Year in Review

It seems to be expected that one should complain and lament this entire last year. I have neither the desire nor the right to do so. If I were to complain–even about the legitimately discouraging events of the year–I would feel as though I were looking down on the truly good things that have happened and tossing the literal baby out with the bathwater because, chief among this year’s review:
  1. We had a baby. Our second. His daddy is holding him right now, while our eldest plays with a alphabet train one of his Grandma’s got him. I had a smooth labor and uncomplicated delivery (don’t get me wrong, it still resides in its own very unique category of difficulty and pain) and he is healthy and happy and seems to want to talk as soon as possible. He’s not yet two months old, but he’s all about it.
  2. Our oldest is nearing two years, and he is bursting with personality (also very talkative) and is shedding his babyhood for toddlerhood day by day. I am fascinated by him as he grows.
  3. We went to two weddings this year. One was my brother’s, bringing a wonderful new sister into the family, and the other was that of a dear, dear friend (one who will pretty much own the acknowledgments page of my book if it gets published). Both were joyful celebrations and opportunities to see family and friends that we rarely get to see.
  4. I spent 4 months in my hometown with family this year due to my husband’s travel schedule. This was both good and bad. I missed him, both for myself and on behalf of my son. But I got to spend quality time with family and in my hometown (city, really), which is always a joy.
  5.  I did two rounds of revisions with my agent. It’s so hard entrusting your work to other hands, but when I got over my initial resistance and got down to the work, I was certainly grateful to her (I suppose that ought to go without saying, but you live, you learn). The suggestions can be daunting, and the work of them as well, but it’s good stuff, all told.
  6. I read 20 books this year, and I liked quite a few of them. 20 doesn’t seem like many, in the grand scheme of things, but it was actually a good number for me considering all else that was going on. I’ll list them all here, and give some notes on some of them.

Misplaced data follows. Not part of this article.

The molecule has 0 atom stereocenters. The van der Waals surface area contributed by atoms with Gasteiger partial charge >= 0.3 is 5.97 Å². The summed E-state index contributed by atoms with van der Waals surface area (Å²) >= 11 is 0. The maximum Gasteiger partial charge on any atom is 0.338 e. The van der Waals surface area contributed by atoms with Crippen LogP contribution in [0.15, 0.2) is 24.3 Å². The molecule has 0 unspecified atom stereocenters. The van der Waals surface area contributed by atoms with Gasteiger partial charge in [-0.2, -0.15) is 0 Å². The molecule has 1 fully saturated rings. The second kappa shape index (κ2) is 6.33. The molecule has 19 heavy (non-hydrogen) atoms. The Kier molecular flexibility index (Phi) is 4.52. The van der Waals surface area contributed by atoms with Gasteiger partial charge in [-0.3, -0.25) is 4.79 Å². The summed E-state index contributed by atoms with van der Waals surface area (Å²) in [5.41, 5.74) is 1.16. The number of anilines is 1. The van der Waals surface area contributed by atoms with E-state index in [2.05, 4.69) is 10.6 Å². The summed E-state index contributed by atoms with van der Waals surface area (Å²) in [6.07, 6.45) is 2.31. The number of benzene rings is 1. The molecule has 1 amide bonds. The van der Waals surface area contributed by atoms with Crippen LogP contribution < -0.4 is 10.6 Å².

Books of 2016
I read a lot of SFF this year. Normally it’s more of a mixed bag, but this year was the year of fantasy for me, apparently.
  1. The Fifth Season, by N.K. Jemisin. This book was complicated for me. Great writing, and some of the best world-building I’ve ever seen, but left me feeling hollow and frustrated due to other aspects of the book.
  2. Sorcerer to the Crown, by Zen Cho. Enjoyed this. Fun. Clever. Solid, quick read. Like a fantasy Jane Austen
  3. Mistborn, by Brandon Sanderson. 
  4. Throne of the Crescent Moon, by Saladin Ahmad. Loved the setting.
  5. The Golem and the Jinni, by Helene Wecker. Brilliant “Ellis-Island-era-immigrant-fantasy” story.
  6. A Criminal Magic, by Lee Kelly.
  7. The Grace of Kings, by Ken Liu. A few special scenes in this book were particularly powerful.
  8. A Wizard of Earthsea, by Ursula K. LeGuin. A solid, old-school fantasy with good themes and an interesting world.
  9. Tombs of Atuan, by Ursula K. LeGuin. My favorite of the three Earthsea cycle books I read
  10. The Farthest Shore, by Ursula K. LeGuin. Powerful at times, but I felt conflicted about the purpose of the themes in this one.
  11. Updraft, by Fran Wilde. Woah, crazy-good world-building here, enjoyable writing. All-around fascinating book about a world where people live in bone towers, high above the clouds, fly on silk wings, and survive by sinister secrets. I had a few minor issues with one of the character arcs, but they were not enough to keep me from flying through this book (ha-ha). I got a really good visceral sense of the wind in my ears and leaping of towers over a sea of night-dark clouds. Oh, and it was clean (no language) which is not something I require, by any means, but something I appreciate. I think the sequel to it is already out, so I may be getting on that soon enough.